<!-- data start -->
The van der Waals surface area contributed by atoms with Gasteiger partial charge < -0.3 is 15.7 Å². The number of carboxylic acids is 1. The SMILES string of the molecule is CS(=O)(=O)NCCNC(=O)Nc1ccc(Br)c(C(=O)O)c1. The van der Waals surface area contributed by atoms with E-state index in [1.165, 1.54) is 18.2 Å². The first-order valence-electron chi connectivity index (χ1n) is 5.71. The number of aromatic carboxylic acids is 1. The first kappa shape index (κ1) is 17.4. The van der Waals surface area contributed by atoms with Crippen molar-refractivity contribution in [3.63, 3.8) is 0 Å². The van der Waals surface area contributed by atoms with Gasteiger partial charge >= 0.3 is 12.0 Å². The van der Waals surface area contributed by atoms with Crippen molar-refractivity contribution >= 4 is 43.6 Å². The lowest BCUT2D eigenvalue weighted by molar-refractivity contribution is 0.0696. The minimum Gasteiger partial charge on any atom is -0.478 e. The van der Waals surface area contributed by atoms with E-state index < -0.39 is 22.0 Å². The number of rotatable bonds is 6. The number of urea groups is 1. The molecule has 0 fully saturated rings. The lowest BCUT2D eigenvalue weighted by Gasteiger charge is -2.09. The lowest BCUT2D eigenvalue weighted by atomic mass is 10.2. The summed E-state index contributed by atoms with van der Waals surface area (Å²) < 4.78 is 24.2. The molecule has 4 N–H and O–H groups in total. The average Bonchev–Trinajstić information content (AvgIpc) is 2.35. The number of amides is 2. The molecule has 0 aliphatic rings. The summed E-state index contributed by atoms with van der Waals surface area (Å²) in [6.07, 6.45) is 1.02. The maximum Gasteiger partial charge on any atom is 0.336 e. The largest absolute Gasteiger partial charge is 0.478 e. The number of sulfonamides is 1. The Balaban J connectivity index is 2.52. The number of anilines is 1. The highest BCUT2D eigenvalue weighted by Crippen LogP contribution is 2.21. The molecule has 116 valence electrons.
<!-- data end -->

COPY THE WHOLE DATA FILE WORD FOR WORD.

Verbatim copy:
The van der Waals surface area contributed by atoms with Gasteiger partial charge < -0.3 is 15.7 Å². The number of carboxylic acids is 1. The SMILES string of the molecule is CS(=O)(=O)NCCNC(=O)Nc1ccc(Br)c(C(=O)O)c1. The van der Waals surface area contributed by atoms with E-state index in [1.165, 1.54) is 18.2 Å². The first-order valence-electron chi connectivity index (χ1n) is 5.71. The number of aromatic carboxylic acids is 1. The first kappa shape index (κ1) is 17.4. The van der Waals surface area contributed by atoms with Crippen molar-refractivity contribution in [3.63, 3.8) is 0 Å². The van der Waals surface area contributed by atoms with Gasteiger partial charge >= 0.3 is 12.0 Å². The van der Waals surface area contributed by atoms with Crippen molar-refractivity contribution >= 4 is 43.6 Å². The lowest BCUT2D eigenvalue weighted by molar-refractivity contribution is 0.0696. The minimum Gasteiger partial charge on any atom is -0.478 e. The van der Waals surface area contributed by atoms with E-state index < -0.39 is 22.0 Å². The number of rotatable bonds is 6. The number of urea groups is 1. The molecule has 0 fully saturated rings. The lowest BCUT2D eigenvalue weighted by Gasteiger charge is -2.09. The lowest BCUT2D eigenvalue weighted by atomic mass is 10.2. The summed E-state index contributed by atoms with van der Waals surface area (Å²) < 4.78 is 24.2. The molecule has 4 N–H and O–H groups in total. The average Bonchev–Trinajstić information content (AvgIpc) is 2.35. The number of amides is 2. The molecule has 0 aliphatic rings. The summed E-state index contributed by atoms with van der Waals surface area (Å²) in [6.07, 6.45) is 1.02. The maximum Gasteiger partial charge on any atom is 0.336 e. The largest absolute Gasteiger partial charge is 0.478 e. The number of sulfonamides is 1. The Balaban J connectivity index is 2.52. The number of anilines is 1. The highest BCUT2D eigenvalue weighted by Crippen LogP contribution is 2.21. The molecule has 116 valence electrons.